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Give more credit to unconstrained investors

A person in bright jacket is skiing in high mountains. Tyrol, Austria . Sunny weather.

…That’s the view of Jeff Boswell, co-Portfolio Manager, Investec Global Total Return Credit Fund as he explains why he believes that these are times for the dexterous master-chef rather than competent cook when it comes to credit investing

The more cautious among us tend to shy away from the lesser-known areas of the investment world. Familiarity brings comfort. And why risk a nasty surprise?

However, in today’s investment environment, a narrow focus on the familiar has arguably become the riskier option. Low and negative interest rates are now a widespread phenomenon. The traditional ‘safe’ areas of the bond market are most exposed to interest rate changes (falling in value as rates rise and vice versa). So, when rates eventually go up, investors with portfolios concentrated in these areas will be particularly susceptible to capital losses.

Fortunately, we think that being more adventurous is entirely compatible with spreading one’s investment risk and building a resilient credit portfolio. With this in mind, we draw on a wide variety of credit markets. Here we explain how combining diversity and dynamism can create a defensive credit portfolio.

Ingredients for a well-diversified credit portfolio 

Just as a diet rich in diversity is considered good for one’s physical health, in our experience a similar phenomenon is true in the world of credit investing. Here, more – in terms of the range of credit investments – is a good thing. More sources of yield; more places to look for return; more ways to protect against interest rate changes and to cushion against market wobbles.

A look beyond the more traditional areas of the credit market reveals a smorgasbord of opportunity. In addition to the old favourites such as investment-grade and high-yield corporate bonds – which still have an important role to play in portfolios – investors can find many other instruments. These can both complement and act as substitutes for the traditional favourites. To name just a few:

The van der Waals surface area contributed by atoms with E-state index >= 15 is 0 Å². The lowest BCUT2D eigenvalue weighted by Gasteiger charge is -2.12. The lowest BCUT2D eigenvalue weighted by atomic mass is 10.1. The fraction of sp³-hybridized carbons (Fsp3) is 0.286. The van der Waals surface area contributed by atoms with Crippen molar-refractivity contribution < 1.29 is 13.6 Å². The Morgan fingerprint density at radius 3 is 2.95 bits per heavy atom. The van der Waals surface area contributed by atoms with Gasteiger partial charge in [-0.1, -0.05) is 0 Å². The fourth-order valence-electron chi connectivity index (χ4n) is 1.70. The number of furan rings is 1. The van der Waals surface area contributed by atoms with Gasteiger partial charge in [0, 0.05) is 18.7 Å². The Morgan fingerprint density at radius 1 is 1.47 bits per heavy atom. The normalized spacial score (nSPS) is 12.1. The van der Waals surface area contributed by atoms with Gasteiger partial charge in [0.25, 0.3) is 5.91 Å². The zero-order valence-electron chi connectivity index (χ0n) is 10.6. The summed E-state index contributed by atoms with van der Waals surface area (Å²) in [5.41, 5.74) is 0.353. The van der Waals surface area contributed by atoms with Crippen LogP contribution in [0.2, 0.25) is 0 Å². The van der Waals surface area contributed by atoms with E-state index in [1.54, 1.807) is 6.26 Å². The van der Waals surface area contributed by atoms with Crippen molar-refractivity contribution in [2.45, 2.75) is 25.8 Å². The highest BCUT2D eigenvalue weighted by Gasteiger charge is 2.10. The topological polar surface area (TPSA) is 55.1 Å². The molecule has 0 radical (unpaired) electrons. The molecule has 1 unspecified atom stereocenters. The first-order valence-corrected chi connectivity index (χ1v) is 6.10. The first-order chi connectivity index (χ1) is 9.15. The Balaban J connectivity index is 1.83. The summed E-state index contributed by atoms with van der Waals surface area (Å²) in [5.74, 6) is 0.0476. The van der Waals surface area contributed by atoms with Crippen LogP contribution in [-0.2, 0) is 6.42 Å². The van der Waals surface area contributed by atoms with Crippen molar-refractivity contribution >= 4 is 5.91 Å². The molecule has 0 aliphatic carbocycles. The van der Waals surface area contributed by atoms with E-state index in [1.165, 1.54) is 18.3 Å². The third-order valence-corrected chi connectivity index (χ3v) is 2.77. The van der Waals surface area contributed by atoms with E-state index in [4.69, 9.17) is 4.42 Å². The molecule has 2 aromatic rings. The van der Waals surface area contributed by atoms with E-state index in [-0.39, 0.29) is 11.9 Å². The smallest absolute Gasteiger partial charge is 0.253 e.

• Corporate hybrid bonds: these are subordinated debt instruments issued by companies that typically have an investment-grade rating. Corporate hybrids offer similar potential for capital growth as other more traditional bonds but tend to perform better when markets fall. We currently like this subset of the market given its attractive pricing level relative to high-yield market segments, especially given its inherently lower default risk.

• Collateralised Loan Obligations: this type of security results from the packaging up of a diverse pool of corporate loans. Compared with traditional corporate credit investments, CLOs offer various benefits, including historically lower loss rates than corporate bonds with a comparable credit rating. CLOs come in a range of risk tiers, or tranches, making them a useful and flexible tool in the credit investment toolkit – acting as either a complement to or substitute for traditional credit asset classes, depending on the point in the market cycle.

Each credit market subset can react quite distinctively to macro, market and geopolitical events, underlining the potential benefit to be derived from improved portfolio diversification.

Putting it all together

However, what we view as the best option for credit investors today may look very different tomorrow, as shifting market dynamics alter the relative attractiveness of different parts of the credit market. That makes it important to continue to alter our portfolio allocation across the credit market in a timely manner. Dynamism is key.